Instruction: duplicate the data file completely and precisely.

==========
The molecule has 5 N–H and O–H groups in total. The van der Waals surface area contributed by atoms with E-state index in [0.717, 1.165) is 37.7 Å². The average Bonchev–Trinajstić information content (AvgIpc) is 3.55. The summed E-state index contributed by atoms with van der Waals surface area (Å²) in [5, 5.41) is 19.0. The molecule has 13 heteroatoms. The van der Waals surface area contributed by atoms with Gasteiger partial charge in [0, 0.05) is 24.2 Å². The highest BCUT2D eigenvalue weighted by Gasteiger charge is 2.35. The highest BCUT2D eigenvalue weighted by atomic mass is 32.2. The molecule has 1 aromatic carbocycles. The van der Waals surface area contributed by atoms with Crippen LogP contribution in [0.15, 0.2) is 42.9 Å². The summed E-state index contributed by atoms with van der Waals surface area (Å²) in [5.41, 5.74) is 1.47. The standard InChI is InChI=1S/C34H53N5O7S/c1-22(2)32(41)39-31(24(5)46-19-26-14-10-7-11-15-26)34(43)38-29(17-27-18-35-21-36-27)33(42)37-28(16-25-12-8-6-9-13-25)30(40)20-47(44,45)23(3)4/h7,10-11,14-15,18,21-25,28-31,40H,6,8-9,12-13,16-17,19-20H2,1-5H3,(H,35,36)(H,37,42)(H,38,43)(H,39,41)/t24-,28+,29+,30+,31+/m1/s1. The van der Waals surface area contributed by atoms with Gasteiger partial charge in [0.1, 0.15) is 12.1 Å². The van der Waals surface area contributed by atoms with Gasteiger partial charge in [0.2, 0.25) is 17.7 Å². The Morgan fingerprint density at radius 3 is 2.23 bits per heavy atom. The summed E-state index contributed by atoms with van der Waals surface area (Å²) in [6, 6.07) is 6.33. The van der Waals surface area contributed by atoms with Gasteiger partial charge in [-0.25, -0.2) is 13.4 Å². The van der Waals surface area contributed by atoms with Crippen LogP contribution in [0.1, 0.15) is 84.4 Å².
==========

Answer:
The molecule has 5 N–H and O–H groups in total. The van der Waals surface area contributed by atoms with E-state index in [0.717, 1.165) is 37.7 Å². The average Bonchev–Trinajstić information content (AvgIpc) is 3.55. The summed E-state index contributed by atoms with van der Waals surface area (Å²) in [5, 5.41) is 19.0. The molecule has 13 heteroatoms. The van der Waals surface area contributed by atoms with Gasteiger partial charge in [0, 0.05) is 24.2 Å². The highest BCUT2D eigenvalue weighted by Gasteiger charge is 2.35. The highest BCUT2D eigenvalue weighted by atomic mass is 32.2. The molecule has 1 aromatic carbocycles. The van der Waals surface area contributed by atoms with Crippen LogP contribution in [0.15, 0.2) is 42.9 Å². The summed E-state index contributed by atoms with van der Waals surface area (Å²) in [5.41, 5.74) is 1.47. The standard InChI is InChI=1S/C34H53N5O7S/c1-22(2)32(41)39-31(24(5)46-19-26-14-10-7-11-15-26)34(43)38-29(17-27-18-35-21-36-27)33(42)37-28(16-25-12-8-6-9-13-25)30(40)20-47(44,45)23(3)4/h7,10-11,14-15,18,21-25,28-31,40H,6,8-9,12-13,16-17,19-20H2,1-5H3,(H,35,36)(H,37,42)(H,38,43)(H,39,41)/t24-,28+,29+,30+,31+/m1/s1. The van der Waals surface area contributed by atoms with Gasteiger partial charge in [0.1, 0.15) is 12.1 Å². The van der Waals surface area contributed by atoms with Gasteiger partial charge in [0.2, 0.25) is 17.7 Å². The Morgan fingerprint density at radius 3 is 2.23 bits per heavy atom. The summed E-state index contributed by atoms with van der Waals surface area (Å²) in [6, 6.07) is 6.33. The van der Waals surface area contributed by atoms with Gasteiger partial charge in [-0.25, -0.2) is 13.4 Å². The van der Waals surface area contributed by atoms with Crippen LogP contribution in [0.1, 0.15) is 84.4 Å².